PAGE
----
Unfortunately elderly members of society seem to get victimized much more often than others and, when it comes to “phone scams” the numbers are startling. Recently the federal government stepped in to “pull the plug” on a nationwide telemarketing scheme that was using illegal “robo-calls” and targeting seniors in the United States and Canada.
The calls were tricking them into purchasing medical alert devices that they had actually never ordered, and signing up for monthly charges to their credit cards for “monitoring”. The phone message that folks were receiving was so well made and so convincing that it didn’t sound like a typical scam recording but legitimate instead.
In the Federal Trade Commission lawsuit it was noted that when seniors received these fraudulent robocalls they were told that a “free” alert system was ready to be shipped to them and had been purchased by another family member or friend of the family. It wasn’t just any system either, it was for the Life Alert system, one of the most popular and most famous systems around because of the long-standing television advertisement that so many people know so well. (“I’ve fallen and I can’t get up!”)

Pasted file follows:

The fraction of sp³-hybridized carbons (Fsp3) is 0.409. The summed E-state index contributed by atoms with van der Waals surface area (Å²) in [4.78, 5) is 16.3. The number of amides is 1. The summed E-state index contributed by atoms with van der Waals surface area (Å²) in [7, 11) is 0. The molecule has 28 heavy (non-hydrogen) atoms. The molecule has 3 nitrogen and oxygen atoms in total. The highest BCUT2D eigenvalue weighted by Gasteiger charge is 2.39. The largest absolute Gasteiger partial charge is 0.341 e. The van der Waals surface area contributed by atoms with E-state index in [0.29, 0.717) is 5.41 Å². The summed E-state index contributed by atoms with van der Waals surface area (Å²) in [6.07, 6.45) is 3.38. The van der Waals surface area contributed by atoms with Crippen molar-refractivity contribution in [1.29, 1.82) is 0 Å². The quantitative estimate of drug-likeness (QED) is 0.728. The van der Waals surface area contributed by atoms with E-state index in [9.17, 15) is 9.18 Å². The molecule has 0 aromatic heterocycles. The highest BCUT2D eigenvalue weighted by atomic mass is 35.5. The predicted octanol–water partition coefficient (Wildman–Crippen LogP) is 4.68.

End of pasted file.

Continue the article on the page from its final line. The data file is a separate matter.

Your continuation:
In fact, Life Alert has nothing at all to do with this scam and is suing as well to have these calls stopped and clear their name and reputation..
Since it began, 60,000 complaints have been received by the FTC about this one fraudulent telemarketing campaign in particular.
“These telemarketers used illegal robocalls to make a sales pitch that was 100 percent false,” said Jessica Rich, director of the FTC’s Bureau of Consumer Protection in a statement. “Their M.O. was to take advantage of older people’s concerns about their health.”
Seniors who answer the calls, listened to the “pitch” and then pressed the number 1 on their phones were immediately connected to a “salesperson” who then (allegedly) continued the fraudulent call by providing even more for deceitful information about the device and the monthly monitoring charge that came with it.
Seniors, according to the FTC lawsuit, were informed that a monthly monitoring charge of $34.99 would be charged them only after the system was installed and then activated. In fact, as soon as they agreed to receive the system the charges started, whether the device had been activated or not.
It’s believed that $13 million in commissions was made by the companies that ran this fraudulent marketing campaign since it started in March 2012. Prosecutors on the case said that many of the seniors who responded to the fraudulent offer were suffering from dementia.
Florida Atty. Gen. Pam Bondi, working alongside the FTC on this case, has frozen the assets of the fraudulent companies and said that her office is going to do everything possible to compensate the thousands of people who were duped by them and lost money.
“We will not tolerate unscrupulous individuals targeting the elderly,” Bondi said.